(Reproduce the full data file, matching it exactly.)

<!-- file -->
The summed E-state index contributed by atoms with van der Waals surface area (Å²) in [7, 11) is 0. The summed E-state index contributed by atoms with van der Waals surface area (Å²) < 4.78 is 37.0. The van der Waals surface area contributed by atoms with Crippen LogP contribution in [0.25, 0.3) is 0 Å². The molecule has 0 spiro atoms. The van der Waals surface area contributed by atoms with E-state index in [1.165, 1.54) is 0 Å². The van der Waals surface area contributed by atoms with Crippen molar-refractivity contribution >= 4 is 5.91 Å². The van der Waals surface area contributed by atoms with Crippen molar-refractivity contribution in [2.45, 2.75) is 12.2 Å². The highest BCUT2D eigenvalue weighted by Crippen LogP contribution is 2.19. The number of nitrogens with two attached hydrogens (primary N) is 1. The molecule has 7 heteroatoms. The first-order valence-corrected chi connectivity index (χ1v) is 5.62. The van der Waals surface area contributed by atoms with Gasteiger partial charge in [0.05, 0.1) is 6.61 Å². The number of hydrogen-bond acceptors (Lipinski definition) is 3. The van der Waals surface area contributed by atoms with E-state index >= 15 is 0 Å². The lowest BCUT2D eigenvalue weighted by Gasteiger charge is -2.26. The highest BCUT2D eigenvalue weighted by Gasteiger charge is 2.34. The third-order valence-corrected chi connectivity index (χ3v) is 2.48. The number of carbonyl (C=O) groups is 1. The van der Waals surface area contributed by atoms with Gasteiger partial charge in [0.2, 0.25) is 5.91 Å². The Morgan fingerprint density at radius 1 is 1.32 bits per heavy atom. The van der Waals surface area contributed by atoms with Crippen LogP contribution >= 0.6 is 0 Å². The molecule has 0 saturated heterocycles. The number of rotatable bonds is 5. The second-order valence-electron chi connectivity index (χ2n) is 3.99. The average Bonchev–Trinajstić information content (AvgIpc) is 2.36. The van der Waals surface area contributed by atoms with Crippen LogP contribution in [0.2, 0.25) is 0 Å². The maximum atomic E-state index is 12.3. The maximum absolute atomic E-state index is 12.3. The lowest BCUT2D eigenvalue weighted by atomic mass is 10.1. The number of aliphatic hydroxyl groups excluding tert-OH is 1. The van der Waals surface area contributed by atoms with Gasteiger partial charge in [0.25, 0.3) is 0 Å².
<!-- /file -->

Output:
The summed E-state index contributed by atoms with van der Waals surface area (Å²) in [7, 11) is 0. The summed E-state index contributed by atoms with van der Waals surface area (Å²) < 4.78 is 37.0. The van der Waals surface area contributed by atoms with Crippen LogP contribution in [0.25, 0.3) is 0 Å². The molecule has 0 spiro atoms. The van der Waals surface area contributed by atoms with E-state index in [1.165, 1.54) is 0 Å². The van der Waals surface area contributed by atoms with Crippen molar-refractivity contribution >= 4 is 5.91 Å². The van der Waals surface area contributed by atoms with Crippen molar-refractivity contribution in [2.45, 2.75) is 12.2 Å². The highest BCUT2D eigenvalue weighted by Crippen LogP contribution is 2.19. The number of nitrogens with two attached hydrogens (primary N) is 1. The molecule has 7 heteroatoms. The first-order valence-corrected chi connectivity index (χ1v) is 5.62. The van der Waals surface area contributed by atoms with Gasteiger partial charge in [0.05, 0.1) is 6.61 Å². The number of hydrogen-bond acceptors (Lipinski definition) is 3. The van der Waals surface area contributed by atoms with E-state index >= 15 is 0 Å². The lowest BCUT2D eigenvalue weighted by Gasteiger charge is -2.26. The highest BCUT2D eigenvalue weighted by Gasteiger charge is 2.34. The third-order valence-corrected chi connectivity index (χ3v) is 2.48. The number of carbonyl (C=O) groups is 1. The van der Waals surface area contributed by atoms with Gasteiger partial charge in [0.2, 0.25) is 5.91 Å². The Morgan fingerprint density at radius 1 is 1.32 bits per heavy atom. The van der Waals surface area contributed by atoms with Crippen LogP contribution >= 0.6 is 0 Å². The molecule has 0 saturated heterocycles. The number of rotatable bonds is 5. The second-order valence-electron chi connectivity index (χ2n) is 3.99. The average Bonchev–Trinajstić information content (AvgIpc) is 2.36. The van der Waals surface area contributed by atoms with Crippen LogP contribution in [0.2, 0.25) is 0 Å². The maximum atomic E-state index is 12.3. The maximum absolute atomic E-state index is 12.3. The lowest BCUT2D eigenvalue weighted by atomic mass is 10.1. The number of aliphatic hydroxyl groups excluding tert-OH is 1. The van der Waals surface area contributed by atoms with Gasteiger partial charge in [0.25, 0.3) is 0 Å².